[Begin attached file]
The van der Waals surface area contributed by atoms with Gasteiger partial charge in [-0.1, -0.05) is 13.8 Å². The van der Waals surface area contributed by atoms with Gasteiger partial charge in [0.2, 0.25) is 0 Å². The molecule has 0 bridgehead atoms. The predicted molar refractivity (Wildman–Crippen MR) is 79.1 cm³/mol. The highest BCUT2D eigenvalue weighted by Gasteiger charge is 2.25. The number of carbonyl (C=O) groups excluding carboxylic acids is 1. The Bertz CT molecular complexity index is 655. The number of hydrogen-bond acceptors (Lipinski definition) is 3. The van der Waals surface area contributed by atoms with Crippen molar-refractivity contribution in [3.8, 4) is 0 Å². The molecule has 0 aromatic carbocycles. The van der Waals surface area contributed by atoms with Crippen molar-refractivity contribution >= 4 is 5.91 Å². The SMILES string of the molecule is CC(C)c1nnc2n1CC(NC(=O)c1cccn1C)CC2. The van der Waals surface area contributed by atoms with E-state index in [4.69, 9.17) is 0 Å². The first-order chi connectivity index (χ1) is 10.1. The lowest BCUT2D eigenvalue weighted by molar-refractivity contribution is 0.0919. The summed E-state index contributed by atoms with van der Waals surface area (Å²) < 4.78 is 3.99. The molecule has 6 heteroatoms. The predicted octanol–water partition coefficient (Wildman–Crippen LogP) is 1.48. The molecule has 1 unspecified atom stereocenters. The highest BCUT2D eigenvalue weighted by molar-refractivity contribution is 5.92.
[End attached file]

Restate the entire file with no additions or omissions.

The van der Waals surface area contributed by atoms with Gasteiger partial charge in [-0.1, -0.05) is 13.8 Å². The van der Waals surface area contributed by atoms with Gasteiger partial charge in [0.2, 0.25) is 0 Å². The molecule has 0 bridgehead atoms. The predicted molar refractivity (Wildman–Crippen MR) is 79.1 cm³/mol. The highest BCUT2D eigenvalue weighted by Gasteiger charge is 2.25. The number of carbonyl (C=O) groups excluding carboxylic acids is 1. The Bertz CT molecular complexity index is 655. The number of hydrogen-bond acceptors (Lipinski definition) is 3. The van der Waals surface area contributed by atoms with Crippen molar-refractivity contribution in [3.8, 4) is 0 Å². The molecule has 0 aromatic carbocycles. The van der Waals surface area contributed by atoms with Crippen molar-refractivity contribution >= 4 is 5.91 Å². The SMILES string of the molecule is CC(C)c1nnc2n1CC(NC(=O)c1cccn1C)CC2. The van der Waals surface area contributed by atoms with E-state index in [4.69, 9.17) is 0 Å². The first-order chi connectivity index (χ1) is 10.1. The lowest BCUT2D eigenvalue weighted by molar-refractivity contribution is 0.0919. The summed E-state index contributed by atoms with van der Waals surface area (Å²) < 4.78 is 3.99. The molecule has 6 heteroatoms. The predicted octanol–water partition coefficient (Wildman–Crippen LogP) is 1.48. The molecule has 1 unspecified atom stereocenters. The highest BCUT2D eigenvalue weighted by molar-refractivity contribution is 5.92.